To VDP or not to VDP?That is a good question, and one that deserves asking again given that variable data printing still fails to make much real impact in wide-format. Why aren't we seeing more wide-format print using variable data?
VDP has such an obvious role to play by delivering specifically targeted information to personally addressed recipients, but there must be clients out there who can see the benefits of using customised data on their large-format print output. Think bus shelter posters with timetables relevant to a particular stop, think public location maps. The list goes on. So perhaps VDP offers more scope than it's currently getting credit for? Here five printers of wide-format graphics present their thoughts on the topic.
Have you ever investigated VDP for wide-format print?
Paul Dowell Director, Spenaprint: Yes, as soon as HP showed us what the Indigo presses could do our first question was "why can't we have this on our new wide-format printers?" HP said they would look at doing it and we expect to have full VDP before November.
Tim Boore IT business manager, Image Factory: We digitally produced a set of opening times for Christmas and Easter last year for a group of stores. We got Excel files merged into InDesign and PDFs produced for print so I suppose that is a kind of VDP.
Spencer Gardner Project manager, Gardners: Yes. We have two software solutions that will handle and support all our print devices.
Tina Brown Manager, Prime Group: Yes, on numerous occasions for projects driven by ourselves or for projects driven by clients. We have just finished a solution for a large client using VDP that is delivered worldwide which would have been impossible to accomplish without the use of variable data.
Mike Moradian Managing director, PrintExpress: No.
Have your customers ever asked for any form of VDP (in wide-format) or have you asked them?
P.D.: Only one customer actually asked about it but it was when we began to speculatively tell people we planned to do it that the idea caught hold. Now, wherever I go people ask when they can have it.
T.B.: Well, I suppose we have always had these types of enquiries as we started as a screen printer, so black screen changes with language versions were sometimes used
S.G.: We use VDP not only for supplying the variable data fields within an image but also to help reduce collation and packing costs. It is one of our standard processes - with or without the customers' knowledge
T.Brown: Yes, clients have asked but never as a direct question. Variable data in wide-format has been given as a solution to clients' needs rather than posed directly as 'do you want VDP?'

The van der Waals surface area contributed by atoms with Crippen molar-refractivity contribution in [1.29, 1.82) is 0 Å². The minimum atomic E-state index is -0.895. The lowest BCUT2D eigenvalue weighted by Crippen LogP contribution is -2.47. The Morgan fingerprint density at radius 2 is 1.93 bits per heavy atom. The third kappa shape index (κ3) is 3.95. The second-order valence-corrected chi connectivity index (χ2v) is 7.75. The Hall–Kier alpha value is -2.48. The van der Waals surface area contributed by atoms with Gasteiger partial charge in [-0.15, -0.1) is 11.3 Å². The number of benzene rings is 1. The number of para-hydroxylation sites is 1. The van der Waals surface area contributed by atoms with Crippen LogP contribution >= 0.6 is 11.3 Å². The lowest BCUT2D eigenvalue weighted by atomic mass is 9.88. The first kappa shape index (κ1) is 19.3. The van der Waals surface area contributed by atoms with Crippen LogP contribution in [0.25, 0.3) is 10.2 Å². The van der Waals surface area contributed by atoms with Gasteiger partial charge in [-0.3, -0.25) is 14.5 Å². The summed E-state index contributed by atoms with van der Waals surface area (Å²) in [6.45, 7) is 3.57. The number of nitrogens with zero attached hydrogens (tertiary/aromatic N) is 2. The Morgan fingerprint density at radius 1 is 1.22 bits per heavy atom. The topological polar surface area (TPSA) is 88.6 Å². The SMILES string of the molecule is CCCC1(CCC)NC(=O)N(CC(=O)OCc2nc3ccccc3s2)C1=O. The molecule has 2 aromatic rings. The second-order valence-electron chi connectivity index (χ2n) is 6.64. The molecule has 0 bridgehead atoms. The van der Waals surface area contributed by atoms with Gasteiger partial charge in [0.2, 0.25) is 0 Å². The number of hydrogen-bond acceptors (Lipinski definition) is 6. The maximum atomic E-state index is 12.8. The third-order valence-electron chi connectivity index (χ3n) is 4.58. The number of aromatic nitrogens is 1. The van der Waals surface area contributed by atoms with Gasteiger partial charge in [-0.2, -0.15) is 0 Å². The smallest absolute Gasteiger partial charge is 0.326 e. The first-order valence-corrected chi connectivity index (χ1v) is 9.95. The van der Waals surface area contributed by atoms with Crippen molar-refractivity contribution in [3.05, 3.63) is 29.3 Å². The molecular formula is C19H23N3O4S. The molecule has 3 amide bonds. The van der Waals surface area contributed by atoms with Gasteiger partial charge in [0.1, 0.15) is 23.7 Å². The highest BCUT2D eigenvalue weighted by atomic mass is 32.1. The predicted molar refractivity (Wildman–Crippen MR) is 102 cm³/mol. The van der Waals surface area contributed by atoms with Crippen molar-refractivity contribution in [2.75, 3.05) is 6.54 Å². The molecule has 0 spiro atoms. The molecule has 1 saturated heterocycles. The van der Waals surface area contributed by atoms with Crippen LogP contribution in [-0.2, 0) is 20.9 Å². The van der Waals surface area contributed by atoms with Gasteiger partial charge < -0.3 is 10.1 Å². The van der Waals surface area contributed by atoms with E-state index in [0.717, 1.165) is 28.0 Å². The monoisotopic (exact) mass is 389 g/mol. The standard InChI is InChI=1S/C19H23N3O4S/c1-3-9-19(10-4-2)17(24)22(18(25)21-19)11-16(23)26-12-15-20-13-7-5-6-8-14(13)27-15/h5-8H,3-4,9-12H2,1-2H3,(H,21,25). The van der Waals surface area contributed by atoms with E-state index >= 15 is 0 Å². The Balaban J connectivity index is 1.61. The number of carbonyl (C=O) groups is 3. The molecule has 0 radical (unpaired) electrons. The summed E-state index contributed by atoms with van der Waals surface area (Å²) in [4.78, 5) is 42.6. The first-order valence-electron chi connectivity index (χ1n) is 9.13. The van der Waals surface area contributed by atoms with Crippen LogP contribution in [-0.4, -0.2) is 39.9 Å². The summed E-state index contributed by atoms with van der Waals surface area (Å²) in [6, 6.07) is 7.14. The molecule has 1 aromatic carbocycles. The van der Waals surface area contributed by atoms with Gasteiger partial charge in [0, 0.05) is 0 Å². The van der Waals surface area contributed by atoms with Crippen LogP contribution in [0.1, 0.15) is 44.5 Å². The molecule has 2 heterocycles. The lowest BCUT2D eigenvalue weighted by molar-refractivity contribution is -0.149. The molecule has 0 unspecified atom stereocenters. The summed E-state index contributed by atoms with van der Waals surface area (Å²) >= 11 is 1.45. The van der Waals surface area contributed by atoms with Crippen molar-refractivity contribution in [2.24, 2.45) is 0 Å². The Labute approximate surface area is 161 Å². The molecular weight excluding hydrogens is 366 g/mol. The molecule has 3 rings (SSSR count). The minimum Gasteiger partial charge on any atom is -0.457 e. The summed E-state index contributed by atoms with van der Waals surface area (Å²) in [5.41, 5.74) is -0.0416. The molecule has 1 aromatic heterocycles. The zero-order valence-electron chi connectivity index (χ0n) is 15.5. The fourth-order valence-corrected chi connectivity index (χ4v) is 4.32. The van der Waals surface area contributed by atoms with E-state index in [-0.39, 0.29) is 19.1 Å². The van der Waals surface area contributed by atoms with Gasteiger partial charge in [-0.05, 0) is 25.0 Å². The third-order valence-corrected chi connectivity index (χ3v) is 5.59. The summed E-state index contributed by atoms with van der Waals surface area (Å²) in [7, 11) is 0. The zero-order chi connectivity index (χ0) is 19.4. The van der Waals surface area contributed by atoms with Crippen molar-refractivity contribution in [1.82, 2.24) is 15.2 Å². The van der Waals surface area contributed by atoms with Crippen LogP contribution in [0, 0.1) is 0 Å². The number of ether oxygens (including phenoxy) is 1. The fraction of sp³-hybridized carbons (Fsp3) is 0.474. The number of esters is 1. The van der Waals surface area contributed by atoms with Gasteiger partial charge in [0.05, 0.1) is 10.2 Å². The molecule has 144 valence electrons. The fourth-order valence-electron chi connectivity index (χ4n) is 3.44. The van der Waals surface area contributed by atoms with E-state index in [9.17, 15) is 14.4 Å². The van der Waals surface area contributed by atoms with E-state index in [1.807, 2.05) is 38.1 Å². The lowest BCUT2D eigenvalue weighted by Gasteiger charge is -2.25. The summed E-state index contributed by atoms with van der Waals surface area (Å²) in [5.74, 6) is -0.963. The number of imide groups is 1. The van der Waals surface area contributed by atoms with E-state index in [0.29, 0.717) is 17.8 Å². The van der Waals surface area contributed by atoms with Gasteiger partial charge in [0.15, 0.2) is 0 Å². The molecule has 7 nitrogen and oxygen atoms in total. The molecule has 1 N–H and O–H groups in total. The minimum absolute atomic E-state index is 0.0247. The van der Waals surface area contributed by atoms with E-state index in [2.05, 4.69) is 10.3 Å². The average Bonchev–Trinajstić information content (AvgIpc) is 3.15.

M.M.: We've had one such order - for a small number of bus shelter posters.
What do you see as its main role in wide-format?
P.D.: Why choose to have a standard product when you can have one configured to your own specification? VDP down to location level will enable advertising creatives to fine tune campaigns to an unprecedented level of detail. POS/POP media can be precisely targeted in store - each store can have its own promotions
T.B.: Store offers, varying regional prices and of course language versions with Euro and foreign currency prices as well.
S.G.: Another digital advantage over analogue and possible cost reduction.
T.Brown: We have provided many solutions using VDP in wide-format from display banners, POS to store front solutions. I think its largest potential is in display and POS. We have plans to team up with an industry specialist to deliver a solution we have on a much larger scale.
M.M.: The ability for posters to be specific to its surroundings.
Why do you think it is so slow getting off the ground in this sector?
P.D.: I honestly don't know why it hasn't happened already. Maybe technological constraints have been the barrier. I can produce digital output faster and better than I can produce the same with screen printing and the price is comparable for the end-user. Coupling VDP with the quality and throughput of the current HP wide-format digital kit seemed to us to be a no-brainer.
T.B.: Maybe because today's smaller print run capabilities make it unnecessary to produce versioned runs via software - you can just send native files manually, perhaps just as fast?
S.G.: VDP is not economic with short runs or small customers and needs time and money to be invested. You need a good IT department and to be able to automate your production to handle it well. This might reduce the amount of potential investors.
T.Brown: I think it's down to the drive from within the sector. We have come from a litho/digital background and ended up getting into wide format out of necessity. VDP in narrow format digital print is widely accepted so the transition to wide-format was easy for us. Having a good understanding of data and how to apply this to a variable document is essential.
M.M.: Cost is an issue. Litho printing say 250 B1 compares favorably with large-format inkjet.
Unless you need customisation on smaller numbers the advantages of VDP are unlikely to outweigh cost.
Do you think VDP has a future in wide-format?
P.D.: I suspect there will be a feeding frenzy of interest soon, and then it will die back a little. I think in a year's time, everyone will have to at least offer it.
T.B.: Yes. Clients will benefit from bespoke short runs enabling them to get targeted campaign within budget.
S.G.: It is a key to the growth of the digital market. Perhaps its use will increase once we see the promised 'green shoots'.
T.Brown: Absolutely. I am certain you will see more and more solutions delivered using VDP as clients and the industry cotton on to benefits to be gained from applying these techniques to this market, especially when driven through Web portals.
M.M.: In niche markets - but this may be quickly eroded by the advent of plasma screen and other technology.